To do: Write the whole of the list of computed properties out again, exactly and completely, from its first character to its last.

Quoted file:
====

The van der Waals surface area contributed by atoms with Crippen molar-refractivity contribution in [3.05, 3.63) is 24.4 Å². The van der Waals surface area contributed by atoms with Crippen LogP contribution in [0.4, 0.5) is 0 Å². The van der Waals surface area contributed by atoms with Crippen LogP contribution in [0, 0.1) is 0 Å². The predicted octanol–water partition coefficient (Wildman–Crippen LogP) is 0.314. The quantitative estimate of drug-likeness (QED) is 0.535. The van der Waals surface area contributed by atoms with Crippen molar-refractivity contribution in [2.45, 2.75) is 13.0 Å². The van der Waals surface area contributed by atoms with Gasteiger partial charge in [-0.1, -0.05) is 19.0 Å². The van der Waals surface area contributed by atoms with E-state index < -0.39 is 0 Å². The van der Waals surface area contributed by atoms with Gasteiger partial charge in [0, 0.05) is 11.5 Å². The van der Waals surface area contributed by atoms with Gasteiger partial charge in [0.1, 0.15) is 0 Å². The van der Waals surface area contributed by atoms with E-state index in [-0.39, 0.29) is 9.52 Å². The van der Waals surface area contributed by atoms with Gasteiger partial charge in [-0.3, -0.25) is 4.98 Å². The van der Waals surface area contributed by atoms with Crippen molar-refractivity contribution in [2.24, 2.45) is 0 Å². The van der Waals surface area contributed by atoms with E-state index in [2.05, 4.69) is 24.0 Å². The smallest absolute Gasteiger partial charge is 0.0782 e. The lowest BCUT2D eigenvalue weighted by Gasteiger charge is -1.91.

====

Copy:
The van der Waals surface area contributed by atoms with Crippen molar-refractivity contribution in [3.05, 3.63) is 24.4 Å². The van der Waals surface area contributed by atoms with Crippen LogP contribution in [0.4, 0.5) is 0 Å². The van der Waals surface area contributed by atoms with Crippen LogP contribution in [0, 0.1) is 0 Å². The predicted octanol–water partition coefficient (Wildman–Crippen LogP) is 0.314. The quantitative estimate of drug-likeness (QED) is 0.535. The van der Waals surface area contributed by atoms with Crippen molar-refractivity contribution in [2.45, 2.75) is 13.0 Å². The van der Waals surface area contributed by atoms with Gasteiger partial charge in [-0.1, -0.05) is 19.0 Å². The van der Waals surface area contributed by atoms with E-state index < -0.39 is 0 Å². The van der Waals surface area contributed by atoms with Gasteiger partial charge in [0, 0.05) is 11.5 Å². The van der Waals surface area contributed by atoms with Gasteiger partial charge in [0.1, 0.15) is 0 Å². The van der Waals surface area contributed by atoms with E-state index in [-0.39, 0.29) is 9.52 Å². The van der Waals surface area contributed by atoms with Gasteiger partial charge in [-0.3, -0.25) is 4.98 Å². The van der Waals surface area contributed by atoms with Crippen molar-refractivity contribution in [2.24, 2.45) is 0 Å². The van der Waals surface area contributed by atoms with E-state index in [2.05, 4.69) is 24.0 Å². The smallest absolute Gasteiger partial charge is 0.0782 e. The lowest BCUT2D eigenvalue weighted by Gasteiger charge is -1.91.